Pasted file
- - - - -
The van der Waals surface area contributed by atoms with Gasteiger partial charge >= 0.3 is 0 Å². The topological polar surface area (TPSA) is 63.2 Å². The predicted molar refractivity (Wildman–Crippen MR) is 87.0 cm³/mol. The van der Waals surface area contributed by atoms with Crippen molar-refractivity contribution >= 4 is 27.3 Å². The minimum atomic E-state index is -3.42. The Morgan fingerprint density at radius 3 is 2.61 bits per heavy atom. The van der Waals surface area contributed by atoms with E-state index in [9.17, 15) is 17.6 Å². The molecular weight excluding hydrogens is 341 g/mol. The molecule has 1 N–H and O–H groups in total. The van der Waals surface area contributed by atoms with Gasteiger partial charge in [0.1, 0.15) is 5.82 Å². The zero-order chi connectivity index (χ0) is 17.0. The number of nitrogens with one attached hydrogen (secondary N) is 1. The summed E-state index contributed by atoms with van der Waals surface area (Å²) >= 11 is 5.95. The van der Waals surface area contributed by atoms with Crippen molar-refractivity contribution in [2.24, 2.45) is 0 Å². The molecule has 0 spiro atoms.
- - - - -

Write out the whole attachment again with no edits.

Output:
The van der Waals surface area contributed by atoms with Gasteiger partial charge >= 0.3 is 0 Å². The topological polar surface area (TPSA) is 63.2 Å². The predicted molar refractivity (Wildman–Crippen MR) is 87.0 cm³/mol. The van der Waals surface area contributed by atoms with Crippen molar-refractivity contribution >= 4 is 27.3 Å². The minimum atomic E-state index is -3.42. The Morgan fingerprint density at radius 3 is 2.61 bits per heavy atom. The van der Waals surface area contributed by atoms with E-state index in [9.17, 15) is 17.6 Å². The molecular weight excluding hydrogens is 341 g/mol. The molecule has 1 N–H and O–H groups in total. The van der Waals surface area contributed by atoms with Gasteiger partial charge in [0.1, 0.15) is 5.82 Å². The zero-order chi connectivity index (χ0) is 17.0. The number of nitrogens with one attached hydrogen (secondary N) is 1. The summed E-state index contributed by atoms with van der Waals surface area (Å²) >= 11 is 5.95. The van der Waals surface area contributed by atoms with Crippen molar-refractivity contribution in [2.24, 2.45) is 0 Å². The molecule has 0 spiro atoms.